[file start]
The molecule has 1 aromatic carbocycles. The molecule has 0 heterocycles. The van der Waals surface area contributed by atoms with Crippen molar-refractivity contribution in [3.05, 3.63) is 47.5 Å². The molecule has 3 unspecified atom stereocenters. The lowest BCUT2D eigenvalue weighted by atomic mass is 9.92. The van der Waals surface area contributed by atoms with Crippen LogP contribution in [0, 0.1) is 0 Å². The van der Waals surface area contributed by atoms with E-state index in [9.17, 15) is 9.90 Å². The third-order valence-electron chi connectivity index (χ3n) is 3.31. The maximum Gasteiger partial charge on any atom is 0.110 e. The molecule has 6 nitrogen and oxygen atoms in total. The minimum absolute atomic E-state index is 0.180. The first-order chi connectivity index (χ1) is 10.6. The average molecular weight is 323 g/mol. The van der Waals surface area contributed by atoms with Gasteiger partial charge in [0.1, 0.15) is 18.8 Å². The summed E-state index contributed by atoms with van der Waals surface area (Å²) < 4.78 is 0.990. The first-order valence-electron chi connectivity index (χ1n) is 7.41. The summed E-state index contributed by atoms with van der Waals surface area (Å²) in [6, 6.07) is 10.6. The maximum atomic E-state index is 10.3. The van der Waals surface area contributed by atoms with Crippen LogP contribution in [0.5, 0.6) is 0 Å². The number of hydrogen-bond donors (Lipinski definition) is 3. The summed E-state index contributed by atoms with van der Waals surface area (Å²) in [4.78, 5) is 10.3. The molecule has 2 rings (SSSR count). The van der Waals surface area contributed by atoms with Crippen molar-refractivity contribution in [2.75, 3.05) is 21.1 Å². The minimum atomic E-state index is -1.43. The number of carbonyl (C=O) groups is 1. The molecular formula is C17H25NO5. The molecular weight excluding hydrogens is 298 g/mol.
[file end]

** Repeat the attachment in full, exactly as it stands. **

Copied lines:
The molecule has 1 aromatic carbocycles. The molecule has 0 heterocycles. The van der Waals surface area contributed by atoms with Crippen molar-refractivity contribution in [3.05, 3.63) is 47.5 Å². The molecule has 3 unspecified atom stereocenters. The lowest BCUT2D eigenvalue weighted by atomic mass is 9.92. The van der Waals surface area contributed by atoms with Crippen LogP contribution in [0, 0.1) is 0 Å². The van der Waals surface area contributed by atoms with E-state index in [9.17, 15) is 9.90 Å². The third-order valence-electron chi connectivity index (χ3n) is 3.31. The maximum Gasteiger partial charge on any atom is 0.110 e. The molecule has 6 nitrogen and oxygen atoms in total. The minimum absolute atomic E-state index is 0.180. The first-order chi connectivity index (χ1) is 10.6. The average molecular weight is 323 g/mol. The van der Waals surface area contributed by atoms with Gasteiger partial charge in [0.1, 0.15) is 18.8 Å². The summed E-state index contributed by atoms with van der Waals surface area (Å²) < 4.78 is 0.990. The first-order valence-electron chi connectivity index (χ1n) is 7.41. The summed E-state index contributed by atoms with van der Waals surface area (Å²) in [6, 6.07) is 10.6. The maximum atomic E-state index is 10.3. The van der Waals surface area contributed by atoms with Crippen LogP contribution in [0.5, 0.6) is 0 Å². The number of hydrogen-bond donors (Lipinski definition) is 3. The summed E-state index contributed by atoms with van der Waals surface area (Å²) in [4.78, 5) is 10.3. The molecule has 2 rings (SSSR count). The van der Waals surface area contributed by atoms with Crippen molar-refractivity contribution in [2.75, 3.05) is 21.1 Å². The minimum atomic E-state index is -1.43. The number of carbonyl (C=O) groups is 1. The molecular formula is C17H25NO5. The molecular weight excluding hydrogens is 298 g/mol.